This little incident reminded me of the concept of the human web, or six degrees of separation, the idea that any two people on earth can be connected by no more than five other people. I am three degrees from the writer of The Old Rugged Cross: me to Kaybeautiful, to her grandmother, to Rev. Bennard, who taught her to sing his song. And, if you know me (and I know you do!) you become four degrees.

Do you wonder how the song became popular? Evangelist Billy Sunday used it extensively in his crusades in the 1920's. Later, Billy Graham found the Lord under Sunday's ministry. Billy Sunday's home is a museum 35 miles from my home, at Winona Lake in Warsaw, Indiana. Winona Lake is home to Grace College, formerly Winona Lake College, where my grandfather graduated--another "human web."

A few years ago, my neighbor who lived in the teeny-tiny upstairs apartment next door, came to ask if she could serve dinner to an English missionary couple who were coming to visit, in our dining room. I told her I would be glad to make dinner. Even though it was out-of-season, I made a full Thanksgiving menu, complete with pumpkin pie. As we enjoyed our meal, the wife mentioned that her favorite books when she was a child were the Gene Stratton-Porter books. I told her that Mrs. Porter had owned a house just three doors down from us. So, after dinner, we knocked on our neighbor's door, and our missionary friends got the Grand Tour, complete with Random Historical Facts.

Think about it. You are a missionary to Africa, born in England, come to America for the very first time, and land by serendipity at a house for dinner that is three doors down from one your favorite author used to own? Bizarre.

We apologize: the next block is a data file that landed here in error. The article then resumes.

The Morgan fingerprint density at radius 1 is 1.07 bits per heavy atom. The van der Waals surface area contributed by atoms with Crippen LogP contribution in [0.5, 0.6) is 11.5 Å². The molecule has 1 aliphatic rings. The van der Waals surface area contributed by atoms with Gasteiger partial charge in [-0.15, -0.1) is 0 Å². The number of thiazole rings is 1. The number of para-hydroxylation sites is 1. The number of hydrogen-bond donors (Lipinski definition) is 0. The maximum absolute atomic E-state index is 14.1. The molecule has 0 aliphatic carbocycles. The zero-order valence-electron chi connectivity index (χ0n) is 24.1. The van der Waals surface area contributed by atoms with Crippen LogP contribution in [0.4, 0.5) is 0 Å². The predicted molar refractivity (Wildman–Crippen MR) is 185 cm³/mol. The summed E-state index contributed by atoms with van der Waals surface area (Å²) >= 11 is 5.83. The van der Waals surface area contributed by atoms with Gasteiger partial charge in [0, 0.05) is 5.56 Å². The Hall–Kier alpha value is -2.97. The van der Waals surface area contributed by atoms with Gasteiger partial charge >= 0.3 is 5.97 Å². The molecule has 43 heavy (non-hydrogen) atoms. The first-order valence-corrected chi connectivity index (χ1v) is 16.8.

As Charming says, "God is so bizarre." But, he also says, would you want to serve a God who wasn't? He fills our lives with ever-new, ever-connected things that show us He is in control. Nothing is by accident with Him. And He makes living fun.

Saturday we went to Charming's Mom's house, and visited with two of his sisters, a nephew, Kaybeautiful, and Violet. We looked at more of Kay's stuff, including letters to her grandmother dated 1907, and a packet of my father's WWII letters to my mother, that I had brought along to show Violet. Stepped back into mid-century, and further back to early-century, through real-life people with whom we are connected. No better way to spend a weekend!

To read a little more about The Old Rugged Cross, go here.

Thursday, April 01, 2010


If you don't know Kellie over at Enjoying the Small Things, you are missin' something good. For one thing, she is an amazing photographer, and heavily peppers her posts with lovely photos. A few weeks ago, the Lord surprised her with a baby daughter, Nella, who has Down's Syndrome. Her journey of discovery with her daughter is really worth reading.

In the post I linked to above, Kellie talks about Perfection. When her pediatrician gave her the news about Nella's being special, she said to her, "She's beautiful...and perfect."

Here is what Kellie says:

" ....and I wonder what it is about different that makes us think that it's not perfect? Why is it that we set the bar higher and higher and expect ourselves, our children to be flawless? What is it we strive for and once we achieve it--this perfection--what have we achieved? It's never enough. Even the razor I used in the shower this morning tries to outdo itself with now six